There’s no fancy in-display fingerprint sensor like on the S10 or S10 Plus — which may be a good thing considering the issues many people are having with its reliability and accuracy. There is a basic face unlock you can use to unlock the screen as an alternative, but it’s not secure like Apple’s Face ID. This may come as a shock, but there’s also no headphone jack — it’s one of the first flagship phones from Samsung to omit the port — so you’ll have to rely on wireless earbuds or headphones. The phone is not water resistant, either.

The software experience

Samsung’s One UI software, running over Android 9.0 Pie, is not too different from what you’ll find on Samsung’s standard phones. When you’re out and about, you’ll likely just be using the 4.6-inch screen on the front to quickly respond to notifications. Anything more, and you’ll want to open the phone up to use the 7.3-inch screen.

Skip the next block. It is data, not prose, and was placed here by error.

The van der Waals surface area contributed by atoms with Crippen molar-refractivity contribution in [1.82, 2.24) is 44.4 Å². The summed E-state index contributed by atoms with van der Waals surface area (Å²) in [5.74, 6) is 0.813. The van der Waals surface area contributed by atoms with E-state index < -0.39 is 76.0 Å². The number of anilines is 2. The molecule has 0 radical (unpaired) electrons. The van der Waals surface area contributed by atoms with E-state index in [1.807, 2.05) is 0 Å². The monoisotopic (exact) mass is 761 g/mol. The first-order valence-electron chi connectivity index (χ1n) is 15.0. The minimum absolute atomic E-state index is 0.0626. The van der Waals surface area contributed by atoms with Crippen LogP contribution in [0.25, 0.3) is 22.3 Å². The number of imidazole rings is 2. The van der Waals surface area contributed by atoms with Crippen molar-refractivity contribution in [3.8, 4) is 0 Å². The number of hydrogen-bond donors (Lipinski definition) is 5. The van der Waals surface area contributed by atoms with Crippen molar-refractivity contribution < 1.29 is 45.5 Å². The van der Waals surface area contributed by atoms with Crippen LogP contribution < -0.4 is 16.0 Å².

Julian Chokkattu/Digital Trends

What’s really cool is a feature called App Continuity, which Samsung worked on with Google. It makes any app you were using on the 4.6-inch screen automatically open on the 7.3-inch screen when it’s unfolded. It works quickly and seamlessly, and the same contents of the app remain unchanged. It can work vice versa when you close the Fold, but you have to enable this in the settings. It can be tweaked if you don’t want every app to follow you back to the front screen.

It’s much more comfortable using just two apps, as it almost feels like you’re holding two phones next to each other.